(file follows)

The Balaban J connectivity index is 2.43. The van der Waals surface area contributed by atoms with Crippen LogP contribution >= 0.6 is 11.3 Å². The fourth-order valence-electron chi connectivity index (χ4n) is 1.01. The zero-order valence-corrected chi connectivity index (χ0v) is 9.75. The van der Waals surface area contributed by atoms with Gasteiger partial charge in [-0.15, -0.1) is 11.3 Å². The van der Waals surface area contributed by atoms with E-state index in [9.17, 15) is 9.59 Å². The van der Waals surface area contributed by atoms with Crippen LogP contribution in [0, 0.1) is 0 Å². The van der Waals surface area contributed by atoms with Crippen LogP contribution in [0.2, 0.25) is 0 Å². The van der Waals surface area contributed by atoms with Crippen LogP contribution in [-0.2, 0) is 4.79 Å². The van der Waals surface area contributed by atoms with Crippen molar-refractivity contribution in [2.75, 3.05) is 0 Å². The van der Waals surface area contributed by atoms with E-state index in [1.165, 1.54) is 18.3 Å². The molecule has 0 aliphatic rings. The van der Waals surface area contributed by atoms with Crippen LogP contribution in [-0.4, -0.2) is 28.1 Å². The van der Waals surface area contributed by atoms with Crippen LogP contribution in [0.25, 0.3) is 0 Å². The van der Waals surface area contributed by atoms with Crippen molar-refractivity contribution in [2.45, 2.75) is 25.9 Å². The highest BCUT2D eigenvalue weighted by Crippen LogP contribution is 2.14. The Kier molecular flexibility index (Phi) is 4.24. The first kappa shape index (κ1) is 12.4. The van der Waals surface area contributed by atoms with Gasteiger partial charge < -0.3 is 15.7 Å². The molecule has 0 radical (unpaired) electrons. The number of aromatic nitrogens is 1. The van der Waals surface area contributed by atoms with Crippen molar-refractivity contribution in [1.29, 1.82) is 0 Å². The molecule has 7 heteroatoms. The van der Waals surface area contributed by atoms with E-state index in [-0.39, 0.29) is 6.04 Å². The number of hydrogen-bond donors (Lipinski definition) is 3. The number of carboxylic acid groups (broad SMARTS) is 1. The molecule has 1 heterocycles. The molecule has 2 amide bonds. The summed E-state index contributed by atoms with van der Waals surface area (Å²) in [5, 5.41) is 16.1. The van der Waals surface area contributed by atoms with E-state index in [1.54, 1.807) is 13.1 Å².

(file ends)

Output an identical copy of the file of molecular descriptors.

The Balaban J connectivity index is 2.43. The van der Waals surface area contributed by atoms with Crippen LogP contribution >= 0.6 is 11.3 Å². The fourth-order valence-electron chi connectivity index (χ4n) is 1.01. The zero-order valence-corrected chi connectivity index (χ0v) is 9.75. The van der Waals surface area contributed by atoms with Gasteiger partial charge in [-0.15, -0.1) is 11.3 Å². The van der Waals surface area contributed by atoms with E-state index in [9.17, 15) is 9.59 Å². The van der Waals surface area contributed by atoms with Crippen LogP contribution in [0, 0.1) is 0 Å². The van der Waals surface area contributed by atoms with Crippen LogP contribution in [0.2, 0.25) is 0 Å². The van der Waals surface area contributed by atoms with Crippen LogP contribution in [-0.2, 0) is 4.79 Å². The van der Waals surface area contributed by atoms with Crippen molar-refractivity contribution in [2.75, 3.05) is 0 Å². The van der Waals surface area contributed by atoms with E-state index in [1.165, 1.54) is 18.3 Å². The molecule has 0 aliphatic rings. The van der Waals surface area contributed by atoms with Crippen LogP contribution in [-0.4, -0.2) is 28.1 Å². The van der Waals surface area contributed by atoms with Crippen LogP contribution in [0.25, 0.3) is 0 Å². The van der Waals surface area contributed by atoms with Crippen molar-refractivity contribution in [2.45, 2.75) is 25.9 Å². The highest BCUT2D eigenvalue weighted by Crippen LogP contribution is 2.14. The Kier molecular flexibility index (Phi) is 4.24. The first kappa shape index (κ1) is 12.4. The van der Waals surface area contributed by atoms with Gasteiger partial charge < -0.3 is 15.7 Å². The molecule has 0 radical (unpaired) electrons. The number of aromatic nitrogens is 1. The van der Waals surface area contributed by atoms with Crippen molar-refractivity contribution in [1.29, 1.82) is 0 Å². The molecule has 7 heteroatoms. The van der Waals surface area contributed by atoms with E-state index in [-0.39, 0.29) is 6.04 Å². The number of hydrogen-bond donors (Lipinski definition) is 3. The number of carboxylic acid groups (broad SMARTS) is 1. The molecule has 1 heterocycles. The molecule has 2 amide bonds. The summed E-state index contributed by atoms with van der Waals surface area (Å²) in [5, 5.41) is 16.1. The van der Waals surface area contributed by atoms with E-state index in [1.54, 1.807) is 13.1 Å².